Wasted Wardrobe: The Impact of Fast Fashion
Have you ever stopped to think about the environmental impact of purchasing that new pair of shoes, or throwing away a dress you’ve never worn? Wasted Wardrobe dissects the impacts of fast fashion.
The term ‘fast fashion’ is used to describe clothing items and trends that are produced quickly and cheaply for consumers to purchase at an affordable price, thereby encouraging over-consumption and generating excessive waste.
A report from the Global Fashion Agenda (GFA) suggests that the fashion industry will produce 2,791 million tonnes of CO2 by 2030 based on projected global fashion consumption. According to the UN’s exploration of the emissions gap under different scenarios, global total GHG emissions would reach 59 GtCO2e (gigatons of CO2 equivalent) in 2030 if current policies are adhered to.
It’s essential that action is taken to reduce the impact of fast fashion - but what aspect do we address first? And are there enough policies in place to help consumers make more sustainable choices when shopping? The brains here at Betway Online Casino decided to dive deeper into the matter.
Dr Patsy Perry, Senior Lecturer in Fashion Marketing at the University of Manchester, said: “Although I cannot say definitely which is the most important impact to address, I do think that if consumers reduced the amount of new clothes purchased, this would have knock on effects in reducing the resources needed to fuel ever-increasing consumption.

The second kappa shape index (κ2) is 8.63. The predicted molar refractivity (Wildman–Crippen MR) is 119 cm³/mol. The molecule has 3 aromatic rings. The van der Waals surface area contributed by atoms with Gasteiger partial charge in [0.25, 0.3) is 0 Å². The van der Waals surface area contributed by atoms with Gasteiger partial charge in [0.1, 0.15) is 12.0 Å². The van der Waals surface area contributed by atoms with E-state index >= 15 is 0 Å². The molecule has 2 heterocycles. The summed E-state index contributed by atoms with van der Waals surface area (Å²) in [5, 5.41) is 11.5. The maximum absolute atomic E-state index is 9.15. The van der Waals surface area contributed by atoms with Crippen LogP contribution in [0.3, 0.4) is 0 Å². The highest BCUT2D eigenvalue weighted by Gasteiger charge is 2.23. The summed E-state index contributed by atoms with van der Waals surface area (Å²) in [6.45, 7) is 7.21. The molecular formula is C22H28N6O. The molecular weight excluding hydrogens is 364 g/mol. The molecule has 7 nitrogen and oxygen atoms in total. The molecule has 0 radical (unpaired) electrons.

“However, I do not think this is achievable on current policies, as being more sustainable remains a primarily voluntary undertaking. Without legislation, there is really no impetus for companies to change what is often a highly successful revenue model. The only alternative is for a consumer movement.”
As part of the UN’s Sustainable Development Goals, a new focus has been placed on promoting inclusive and sustainable economic growth, and eradicating poverty. But this change cannot take place without a shared effort to eliminate fast fashion, thereby halting the need for cheap clothing that is produced quickly in poor working conditions.
To reduce the impact of fast fashion, consumers should shop second-hand, buy fewer new clothes and throw out less, as well as purchase items from environmentally-conscious brands.